Léger's painting for most of his career shows the artist moving back and forth between near abstraction and updated conventions of traditional figuration, and his best works reflect a synthesis of these bipolar tendencies. Writing in 1950, Léger argued that total abstraction, what he referred to as "freedom in art", had run its course. He felt it was possible to return to the subject without renouncing the abstract; indeed, the formal freedoms won through experimentation earlier in the century now called out for a new treatment of subject matter. Nevertheless, several basic formal components must remain paramount. Léger wrote,
"The plastic life, the picture, is made up of harmonious relationships among volumes, lines and colors. These are the three forces that must govern works of art. If, in organizing these three essential elements harmoniously, one finds that objects, elements of reality, can enter into the composition, it may better and may give the work more richness. But they must be subordinated to the three essential elements mentioned above" (quoted in E.F. Fry, ed. Functions of Painting by Fernand Léger, New York, 1973, p. 168).
Léger's return to France from his American exile following the end of the Second World War led a new appreciation of the realistic tradition in French painting, and with this new interest in figuration, Leger set out in the 1950s on his final great compositions, grouped around the subjects of Les constructeurs, La partie de campagne and La grande parade. Each of these subjects takes the human figure as its central subject, which the artist places in a recognizable space.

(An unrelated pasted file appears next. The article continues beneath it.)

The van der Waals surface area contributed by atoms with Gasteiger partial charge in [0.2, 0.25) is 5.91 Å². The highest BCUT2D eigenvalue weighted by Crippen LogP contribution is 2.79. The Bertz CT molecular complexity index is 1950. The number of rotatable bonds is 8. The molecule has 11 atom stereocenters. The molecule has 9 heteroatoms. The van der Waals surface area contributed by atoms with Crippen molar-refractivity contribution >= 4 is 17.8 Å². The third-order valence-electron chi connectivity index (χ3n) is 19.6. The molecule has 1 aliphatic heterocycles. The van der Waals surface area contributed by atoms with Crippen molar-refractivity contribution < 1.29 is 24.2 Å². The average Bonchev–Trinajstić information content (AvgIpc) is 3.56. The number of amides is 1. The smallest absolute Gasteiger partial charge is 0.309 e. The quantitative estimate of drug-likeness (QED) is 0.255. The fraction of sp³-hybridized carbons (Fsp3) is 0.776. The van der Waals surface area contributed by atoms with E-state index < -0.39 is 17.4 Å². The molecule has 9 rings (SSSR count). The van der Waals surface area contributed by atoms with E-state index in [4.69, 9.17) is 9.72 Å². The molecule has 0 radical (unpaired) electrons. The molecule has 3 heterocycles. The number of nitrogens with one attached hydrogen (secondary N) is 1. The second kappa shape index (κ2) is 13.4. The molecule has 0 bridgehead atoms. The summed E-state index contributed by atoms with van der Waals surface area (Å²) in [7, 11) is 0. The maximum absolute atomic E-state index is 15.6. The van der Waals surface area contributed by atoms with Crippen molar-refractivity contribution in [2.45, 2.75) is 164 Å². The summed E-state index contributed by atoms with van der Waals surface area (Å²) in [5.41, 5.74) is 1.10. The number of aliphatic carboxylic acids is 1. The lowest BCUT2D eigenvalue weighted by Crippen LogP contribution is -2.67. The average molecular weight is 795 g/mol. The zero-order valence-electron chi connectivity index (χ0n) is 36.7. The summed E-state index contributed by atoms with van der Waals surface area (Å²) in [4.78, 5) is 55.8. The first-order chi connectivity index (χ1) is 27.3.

The present painting, which may depict a corner in the artist's home or studio, consists of a small catalogue of easily recognizable objects, all of which are functional or decorative objects in the artist's daily life. One may imagine the artist taking time out from working on the great mural-size works of this period, and by way of relaxation turning briefly to this humble scene, in which he contemplates the great heritage of French still-life painting from Chardin to Cézanne. The elements appear to have been spontaneously assembled and informally arranged. The sheer profusion of objects exists in a realistic space, and are brought into harmony by the artful use of carefully architected line, contrasting forms and volumes, and the balancing of color areas.